[curves] XEdDSA specification
tim.ruffing at mmci.uni-saarland.de
Mon Oct 31 05:14:45 PDT 2016
The spec currently says:
"XEdDSA and VXEdDSA require a cryptographic hash function. The default
hash function is SHA-512 ."
"Default" sounds a little like "SHA-512 is nice but you can use another
function in your private implementation" -- and people sometimes make
use of such choices for whatever reason, which is bad enough.
If additionally the structure of the input is optimized for SHA-512,
then I think it makes sense to make SHA-512 a hard requirement. (Sure,
we want to replace the hash function if it fails but then it's
necessary to update the spec anyway.)
On Sat, 2016-10-29 at 18:47 -0400, Trevor Perrin wrote:
> On Fri, Oct 28, 2016 at 12:47 PM, Trevor Perrin <trevp at trevp.net>
> > On Fri, Oct 28, 2016 at 2:40 AM, Brian Smith <brian at briansmith.org>
> > wrote:
> > [...]
> > > Consider this "best of both worlds" scheme:
> > >
> > > r = hash1(a || [first half of Z] || M || [second half of Z])
> Samuel Neves mentioned (off-list) that with SHA512's 128-byte block
> size, a and M would still be mingled together in the first block.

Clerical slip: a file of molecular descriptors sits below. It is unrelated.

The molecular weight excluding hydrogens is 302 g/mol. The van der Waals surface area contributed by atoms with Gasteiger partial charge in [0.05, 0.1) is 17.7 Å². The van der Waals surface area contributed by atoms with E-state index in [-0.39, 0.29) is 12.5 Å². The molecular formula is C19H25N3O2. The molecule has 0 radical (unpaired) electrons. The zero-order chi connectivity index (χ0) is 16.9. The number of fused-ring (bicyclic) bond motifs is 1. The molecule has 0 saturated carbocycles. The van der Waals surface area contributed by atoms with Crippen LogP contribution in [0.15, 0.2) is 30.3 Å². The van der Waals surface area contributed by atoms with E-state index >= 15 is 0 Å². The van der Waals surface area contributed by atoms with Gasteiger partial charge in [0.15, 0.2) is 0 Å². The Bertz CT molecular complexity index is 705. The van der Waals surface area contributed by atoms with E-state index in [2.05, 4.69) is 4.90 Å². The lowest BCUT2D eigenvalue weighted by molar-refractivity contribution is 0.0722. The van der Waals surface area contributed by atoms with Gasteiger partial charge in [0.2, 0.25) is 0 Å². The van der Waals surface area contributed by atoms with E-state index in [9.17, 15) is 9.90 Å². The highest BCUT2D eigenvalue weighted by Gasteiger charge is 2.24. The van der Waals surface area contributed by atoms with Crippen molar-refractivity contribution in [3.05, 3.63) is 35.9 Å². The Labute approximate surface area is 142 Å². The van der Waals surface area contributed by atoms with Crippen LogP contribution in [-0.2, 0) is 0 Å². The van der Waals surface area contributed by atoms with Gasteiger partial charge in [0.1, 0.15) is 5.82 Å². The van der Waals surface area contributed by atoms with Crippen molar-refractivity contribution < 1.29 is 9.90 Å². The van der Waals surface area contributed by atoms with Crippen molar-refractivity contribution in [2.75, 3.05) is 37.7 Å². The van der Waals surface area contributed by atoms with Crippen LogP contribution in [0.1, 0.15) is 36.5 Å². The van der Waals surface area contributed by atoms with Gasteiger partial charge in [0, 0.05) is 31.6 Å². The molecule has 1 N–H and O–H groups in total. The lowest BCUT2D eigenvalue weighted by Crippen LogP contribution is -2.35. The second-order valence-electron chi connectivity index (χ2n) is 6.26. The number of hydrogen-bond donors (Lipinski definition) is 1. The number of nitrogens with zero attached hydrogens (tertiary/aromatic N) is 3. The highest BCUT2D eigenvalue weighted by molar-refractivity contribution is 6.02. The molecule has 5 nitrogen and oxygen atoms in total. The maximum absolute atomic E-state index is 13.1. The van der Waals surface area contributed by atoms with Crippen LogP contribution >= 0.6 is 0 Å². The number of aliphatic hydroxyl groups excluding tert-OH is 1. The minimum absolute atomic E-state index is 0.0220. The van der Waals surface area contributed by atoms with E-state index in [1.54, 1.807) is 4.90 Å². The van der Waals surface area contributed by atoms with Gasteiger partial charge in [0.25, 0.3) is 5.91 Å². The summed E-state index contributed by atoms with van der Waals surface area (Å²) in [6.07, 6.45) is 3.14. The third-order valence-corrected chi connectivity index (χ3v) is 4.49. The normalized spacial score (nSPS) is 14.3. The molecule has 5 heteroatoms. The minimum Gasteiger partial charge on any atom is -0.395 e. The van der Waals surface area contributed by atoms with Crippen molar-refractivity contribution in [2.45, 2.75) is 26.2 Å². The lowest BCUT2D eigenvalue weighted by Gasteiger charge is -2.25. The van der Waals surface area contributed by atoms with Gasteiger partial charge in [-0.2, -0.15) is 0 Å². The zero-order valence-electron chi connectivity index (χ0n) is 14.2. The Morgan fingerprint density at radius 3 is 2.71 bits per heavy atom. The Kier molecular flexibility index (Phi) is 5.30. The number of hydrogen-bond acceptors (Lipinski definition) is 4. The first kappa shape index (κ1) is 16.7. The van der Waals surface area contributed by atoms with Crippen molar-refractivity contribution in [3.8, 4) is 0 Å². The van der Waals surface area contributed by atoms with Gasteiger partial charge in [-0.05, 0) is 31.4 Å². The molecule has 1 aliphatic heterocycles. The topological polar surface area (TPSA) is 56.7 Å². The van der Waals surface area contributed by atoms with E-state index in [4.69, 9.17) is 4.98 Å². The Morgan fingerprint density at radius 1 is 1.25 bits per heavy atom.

> So I'm thinking about this:
> a || Z || pad || M
> where "pad" adds zero bytes to fill the hash block (so 32 bytes with
> 25519 and SHA512, since |a|=32 and |Z|=64).
> (1) In the Random Oracle Model, this is no different from hashing "a
> > > M || Z".
> (2) Processing the secret inputs (a and Z) in a separate block (or
> blocks) from M seems cleaner
> (3) Mixing the secret key with secret random data (Z) prior to
> it with known input (M) is better for resisting physical sidechannels
> (power, EM).
> (4) The prior rationale for hashing Z at the end was weak: It might
> help protect a very weak hash where the attacker was able to choose M
> to force biases or collisions, even with unknown and randomized
> prefix. But I think the sidechannel threat is more plausible.
> - We could consider a || Z1 || pad || M || Z2, but the risk of (4)
> low enough that I doubt that's worth the complexity
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